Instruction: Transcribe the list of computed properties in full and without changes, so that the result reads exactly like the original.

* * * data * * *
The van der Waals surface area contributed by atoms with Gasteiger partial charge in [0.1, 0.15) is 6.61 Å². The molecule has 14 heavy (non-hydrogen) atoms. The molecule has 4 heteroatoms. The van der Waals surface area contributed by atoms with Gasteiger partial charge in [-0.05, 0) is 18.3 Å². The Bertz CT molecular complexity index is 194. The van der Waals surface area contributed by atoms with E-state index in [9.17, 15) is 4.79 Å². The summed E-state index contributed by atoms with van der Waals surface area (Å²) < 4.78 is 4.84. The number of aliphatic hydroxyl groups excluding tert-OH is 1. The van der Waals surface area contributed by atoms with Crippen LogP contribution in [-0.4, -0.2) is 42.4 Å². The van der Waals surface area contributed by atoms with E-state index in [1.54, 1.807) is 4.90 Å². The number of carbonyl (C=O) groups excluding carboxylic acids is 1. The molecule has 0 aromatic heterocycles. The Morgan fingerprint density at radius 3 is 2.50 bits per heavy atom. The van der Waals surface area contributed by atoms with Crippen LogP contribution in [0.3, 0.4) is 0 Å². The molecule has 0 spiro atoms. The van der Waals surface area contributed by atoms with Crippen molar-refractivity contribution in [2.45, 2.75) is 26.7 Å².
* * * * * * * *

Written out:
The van der Waals surface area contributed by atoms with Gasteiger partial charge in [0.1, 0.15) is 6.61 Å². The molecule has 14 heavy (non-hydrogen) atoms. The molecule has 4 heteroatoms. The van der Waals surface area contributed by atoms with Gasteiger partial charge in [-0.05, 0) is 18.3 Å². The Bertz CT molecular complexity index is 194. The van der Waals surface area contributed by atoms with E-state index in [9.17, 15) is 4.79 Å². The summed E-state index contributed by atoms with van der Waals surface area (Å²) < 4.78 is 4.84. The number of aliphatic hydroxyl groups excluding tert-OH is 1. The van der Waals surface area contributed by atoms with Crippen LogP contribution in [-0.4, -0.2) is 42.4 Å². The van der Waals surface area contributed by atoms with E-state index in [1.54, 1.807) is 4.90 Å². The number of carbonyl (C=O) groups excluding carboxylic acids is 1. The molecule has 0 aromatic heterocycles. The Morgan fingerprint density at radius 3 is 2.50 bits per heavy atom. The van der Waals surface area contributed by atoms with Crippen LogP contribution in [0.3, 0.4) is 0 Å². The molecule has 0 spiro atoms. The van der Waals surface area contributed by atoms with Crippen molar-refractivity contribution in [2.45, 2.75) is 26.7 Å².